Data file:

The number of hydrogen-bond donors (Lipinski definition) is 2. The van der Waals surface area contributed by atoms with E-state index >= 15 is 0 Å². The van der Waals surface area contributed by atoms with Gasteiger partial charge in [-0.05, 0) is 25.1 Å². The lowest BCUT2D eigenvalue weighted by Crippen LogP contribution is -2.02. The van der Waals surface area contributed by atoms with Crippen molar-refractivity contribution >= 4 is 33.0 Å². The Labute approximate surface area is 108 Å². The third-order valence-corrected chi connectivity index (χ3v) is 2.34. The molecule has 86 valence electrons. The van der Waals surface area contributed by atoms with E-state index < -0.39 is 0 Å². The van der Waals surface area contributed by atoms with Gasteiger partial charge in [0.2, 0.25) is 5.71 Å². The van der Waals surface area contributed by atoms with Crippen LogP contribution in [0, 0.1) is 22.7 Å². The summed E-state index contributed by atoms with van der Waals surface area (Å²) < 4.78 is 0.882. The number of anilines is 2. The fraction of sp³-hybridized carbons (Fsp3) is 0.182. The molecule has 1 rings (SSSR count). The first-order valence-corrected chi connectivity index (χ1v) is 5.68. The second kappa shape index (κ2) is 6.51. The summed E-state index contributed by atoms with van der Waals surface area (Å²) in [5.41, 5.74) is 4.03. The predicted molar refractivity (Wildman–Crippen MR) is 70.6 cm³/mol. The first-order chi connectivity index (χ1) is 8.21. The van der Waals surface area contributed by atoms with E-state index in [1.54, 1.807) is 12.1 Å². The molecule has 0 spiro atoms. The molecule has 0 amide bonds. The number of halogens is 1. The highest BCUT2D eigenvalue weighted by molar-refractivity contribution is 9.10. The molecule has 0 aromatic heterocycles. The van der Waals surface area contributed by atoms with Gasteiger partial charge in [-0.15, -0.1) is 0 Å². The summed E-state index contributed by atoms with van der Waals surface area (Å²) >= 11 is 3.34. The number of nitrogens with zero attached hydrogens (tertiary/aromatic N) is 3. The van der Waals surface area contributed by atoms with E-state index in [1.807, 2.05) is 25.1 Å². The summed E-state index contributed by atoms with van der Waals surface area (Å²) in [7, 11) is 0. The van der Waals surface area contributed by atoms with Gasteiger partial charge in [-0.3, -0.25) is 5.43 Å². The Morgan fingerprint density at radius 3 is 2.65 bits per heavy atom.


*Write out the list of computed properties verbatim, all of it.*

The number of hydrogen-bond donors (Lipinski definition) is 2. The van der Waals surface area contributed by atoms with E-state index >= 15 is 0 Å². The van der Waals surface area contributed by atoms with Gasteiger partial charge in [-0.05, 0) is 25.1 Å². The lowest BCUT2D eigenvalue weighted by Crippen LogP contribution is -2.02. The van der Waals surface area contributed by atoms with Crippen molar-refractivity contribution >= 4 is 33.0 Å². The Labute approximate surface area is 108 Å². The third-order valence-corrected chi connectivity index (χ3v) is 2.34. The molecule has 86 valence electrons. The van der Waals surface area contributed by atoms with E-state index < -0.39 is 0 Å². The van der Waals surface area contributed by atoms with Gasteiger partial charge in [0.2, 0.25) is 5.71 Å². The van der Waals surface area contributed by atoms with Crippen LogP contribution in [0, 0.1) is 22.7 Å². The summed E-state index contributed by atoms with van der Waals surface area (Å²) < 4.78 is 0.882. The number of anilines is 2. The fraction of sp³-hybridized carbons (Fsp3) is 0.182. The molecule has 1 rings (SSSR count). The first-order valence-corrected chi connectivity index (χ1v) is 5.68. The second kappa shape index (κ2) is 6.51. The summed E-state index contributed by atoms with van der Waals surface area (Å²) in [5.41, 5.74) is 4.03. The predicted molar refractivity (Wildman–Crippen MR) is 70.6 cm³/mol. The first-order chi connectivity index (χ1) is 8.21. The van der Waals surface area contributed by atoms with E-state index in [1.54, 1.807) is 12.1 Å². The molecule has 0 spiro atoms. The molecule has 0 amide bonds. The number of halogens is 1. The highest BCUT2D eigenvalue weighted by molar-refractivity contribution is 9.10. The molecule has 0 aromatic heterocycles. The van der Waals surface area contributed by atoms with Gasteiger partial charge in [-0.15, -0.1) is 0 Å². The summed E-state index contributed by atoms with van der Waals surface area (Å²) >= 11 is 3.34. The number of nitrogens with zero attached hydrogens (tertiary/aromatic N) is 3. The van der Waals surface area contributed by atoms with E-state index in [1.807, 2.05) is 25.1 Å². The summed E-state index contributed by atoms with van der Waals surface area (Å²) in [7, 11) is 0. The van der Waals surface area contributed by atoms with Gasteiger partial charge in [-0.3, -0.25) is 5.43 Å². The Morgan fingerprint density at radius 3 is 2.65 bits per heavy atom.